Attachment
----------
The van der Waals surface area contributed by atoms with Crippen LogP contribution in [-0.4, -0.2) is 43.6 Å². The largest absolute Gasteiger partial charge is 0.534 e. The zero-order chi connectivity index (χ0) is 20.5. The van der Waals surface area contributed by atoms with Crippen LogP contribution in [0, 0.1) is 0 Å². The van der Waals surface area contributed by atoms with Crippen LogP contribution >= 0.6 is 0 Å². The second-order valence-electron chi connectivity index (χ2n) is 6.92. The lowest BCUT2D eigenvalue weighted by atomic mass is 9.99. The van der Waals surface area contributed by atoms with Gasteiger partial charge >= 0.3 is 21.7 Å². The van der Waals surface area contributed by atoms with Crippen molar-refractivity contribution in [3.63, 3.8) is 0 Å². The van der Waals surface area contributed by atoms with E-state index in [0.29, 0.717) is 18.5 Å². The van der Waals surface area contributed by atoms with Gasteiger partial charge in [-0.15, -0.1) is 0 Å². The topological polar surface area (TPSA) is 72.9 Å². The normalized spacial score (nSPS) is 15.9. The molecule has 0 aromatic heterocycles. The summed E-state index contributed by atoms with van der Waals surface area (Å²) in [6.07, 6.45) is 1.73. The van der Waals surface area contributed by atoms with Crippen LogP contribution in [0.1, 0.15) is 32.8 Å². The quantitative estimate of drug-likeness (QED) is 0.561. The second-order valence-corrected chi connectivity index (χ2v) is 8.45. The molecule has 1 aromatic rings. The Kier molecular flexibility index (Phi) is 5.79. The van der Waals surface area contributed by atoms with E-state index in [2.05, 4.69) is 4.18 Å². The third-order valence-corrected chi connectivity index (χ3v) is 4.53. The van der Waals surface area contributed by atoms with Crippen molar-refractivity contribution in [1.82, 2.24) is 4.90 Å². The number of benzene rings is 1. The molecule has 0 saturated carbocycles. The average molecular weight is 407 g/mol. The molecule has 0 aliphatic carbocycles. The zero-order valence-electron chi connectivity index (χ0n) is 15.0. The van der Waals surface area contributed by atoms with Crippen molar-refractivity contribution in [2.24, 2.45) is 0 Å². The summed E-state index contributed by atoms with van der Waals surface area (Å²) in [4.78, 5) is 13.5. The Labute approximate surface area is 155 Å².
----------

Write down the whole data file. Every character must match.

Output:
The van der Waals surface area contributed by atoms with Crippen LogP contribution in [-0.4, -0.2) is 43.6 Å². The largest absolute Gasteiger partial charge is 0.534 e. The zero-order chi connectivity index (χ0) is 20.5. The van der Waals surface area contributed by atoms with Crippen LogP contribution in [0, 0.1) is 0 Å². The van der Waals surface area contributed by atoms with Crippen LogP contribution >= 0.6 is 0 Å². The second-order valence-electron chi connectivity index (χ2n) is 6.92. The lowest BCUT2D eigenvalue weighted by atomic mass is 9.99. The van der Waals surface area contributed by atoms with Gasteiger partial charge >= 0.3 is 21.7 Å². The van der Waals surface area contributed by atoms with Crippen molar-refractivity contribution in [3.63, 3.8) is 0 Å². The van der Waals surface area contributed by atoms with E-state index in [0.29, 0.717) is 18.5 Å². The van der Waals surface area contributed by atoms with Gasteiger partial charge in [-0.15, -0.1) is 0 Å². The topological polar surface area (TPSA) is 72.9 Å². The normalized spacial score (nSPS) is 15.9. The molecule has 0 aromatic heterocycles. The summed E-state index contributed by atoms with van der Waals surface area (Å²) in [6.07, 6.45) is 1.73. The van der Waals surface area contributed by atoms with Crippen LogP contribution in [0.1, 0.15) is 32.8 Å². The quantitative estimate of drug-likeness (QED) is 0.561. The second-order valence-corrected chi connectivity index (χ2v) is 8.45. The molecule has 1 aromatic rings. The Kier molecular flexibility index (Phi) is 5.79. The van der Waals surface area contributed by atoms with E-state index in [2.05, 4.69) is 4.18 Å². The third-order valence-corrected chi connectivity index (χ3v) is 4.53. The van der Waals surface area contributed by atoms with Crippen molar-refractivity contribution in [1.82, 2.24) is 4.90 Å². The number of benzene rings is 1. The molecule has 0 saturated carbocycles. The average molecular weight is 407 g/mol. The molecule has 0 aliphatic carbocycles. The zero-order valence-electron chi connectivity index (χ0n) is 15.0. The van der Waals surface area contributed by atoms with Crippen molar-refractivity contribution in [2.24, 2.45) is 0 Å². The summed E-state index contributed by atoms with van der Waals surface area (Å²) in [4.78, 5) is 13.5. The Labute approximate surface area is 155 Å².